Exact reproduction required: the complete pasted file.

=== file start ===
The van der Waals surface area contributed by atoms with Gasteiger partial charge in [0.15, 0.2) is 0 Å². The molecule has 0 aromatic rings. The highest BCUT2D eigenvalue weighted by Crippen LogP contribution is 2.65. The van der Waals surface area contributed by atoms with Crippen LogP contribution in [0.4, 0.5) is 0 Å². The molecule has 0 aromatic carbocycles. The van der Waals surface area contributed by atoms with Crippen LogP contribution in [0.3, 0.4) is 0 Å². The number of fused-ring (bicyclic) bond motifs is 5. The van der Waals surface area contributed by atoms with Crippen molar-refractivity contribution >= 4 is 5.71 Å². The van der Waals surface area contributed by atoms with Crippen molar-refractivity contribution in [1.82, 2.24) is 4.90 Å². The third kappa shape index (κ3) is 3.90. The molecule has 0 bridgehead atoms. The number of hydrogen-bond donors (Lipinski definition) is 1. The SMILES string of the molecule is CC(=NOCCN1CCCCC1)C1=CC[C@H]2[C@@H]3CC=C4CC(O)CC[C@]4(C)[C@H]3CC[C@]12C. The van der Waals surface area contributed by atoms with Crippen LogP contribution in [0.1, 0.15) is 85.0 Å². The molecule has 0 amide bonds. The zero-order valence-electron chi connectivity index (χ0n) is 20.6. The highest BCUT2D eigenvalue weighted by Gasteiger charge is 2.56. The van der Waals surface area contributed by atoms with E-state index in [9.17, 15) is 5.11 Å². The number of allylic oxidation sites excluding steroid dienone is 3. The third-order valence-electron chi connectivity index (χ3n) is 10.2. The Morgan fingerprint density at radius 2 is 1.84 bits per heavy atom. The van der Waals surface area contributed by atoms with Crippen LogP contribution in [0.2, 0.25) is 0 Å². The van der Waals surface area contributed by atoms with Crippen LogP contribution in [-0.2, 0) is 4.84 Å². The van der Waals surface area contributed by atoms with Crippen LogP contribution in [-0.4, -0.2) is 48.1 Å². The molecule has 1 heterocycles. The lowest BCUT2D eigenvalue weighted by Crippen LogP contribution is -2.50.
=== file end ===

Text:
The van der Waals surface area contributed by atoms with Gasteiger partial charge in [0.15, 0.2) is 0 Å². The molecule has 0 aromatic rings. The highest BCUT2D eigenvalue weighted by Crippen LogP contribution is 2.65. The van der Waals surface area contributed by atoms with Crippen LogP contribution in [0.4, 0.5) is 0 Å². The molecule has 0 aromatic carbocycles. The van der Waals surface area contributed by atoms with Crippen LogP contribution in [0.3, 0.4) is 0 Å². The number of fused-ring (bicyclic) bond motifs is 5. The van der Waals surface area contributed by atoms with Crippen molar-refractivity contribution >= 4 is 5.71 Å². The van der Waals surface area contributed by atoms with Crippen molar-refractivity contribution in [1.82, 2.24) is 4.90 Å². The third kappa shape index (κ3) is 3.90. The molecule has 0 bridgehead atoms. The number of hydrogen-bond donors (Lipinski definition) is 1. The SMILES string of the molecule is CC(=NOCCN1CCCCC1)C1=CC[C@H]2[C@@H]3CC=C4CC(O)CC[C@]4(C)[C@H]3CC[C@]12C. The van der Waals surface area contributed by atoms with Crippen LogP contribution in [0.1, 0.15) is 85.0 Å². The molecule has 0 amide bonds. The zero-order valence-electron chi connectivity index (χ0n) is 20.6. The highest BCUT2D eigenvalue weighted by Gasteiger charge is 2.56. The van der Waals surface area contributed by atoms with E-state index in [9.17, 15) is 5.11 Å². The number of allylic oxidation sites excluding steroid dienone is 3. The third-order valence-electron chi connectivity index (χ3n) is 10.2. The Morgan fingerprint density at radius 2 is 1.84 bits per heavy atom. The van der Waals surface area contributed by atoms with Crippen LogP contribution in [0.2, 0.25) is 0 Å². The van der Waals surface area contributed by atoms with Crippen LogP contribution in [-0.2, 0) is 4.84 Å². The van der Waals surface area contributed by atoms with Crippen LogP contribution in [-0.4, -0.2) is 48.1 Å². The molecule has 1 heterocycles. The lowest BCUT2D eigenvalue weighted by Crippen LogP contribution is -2.50.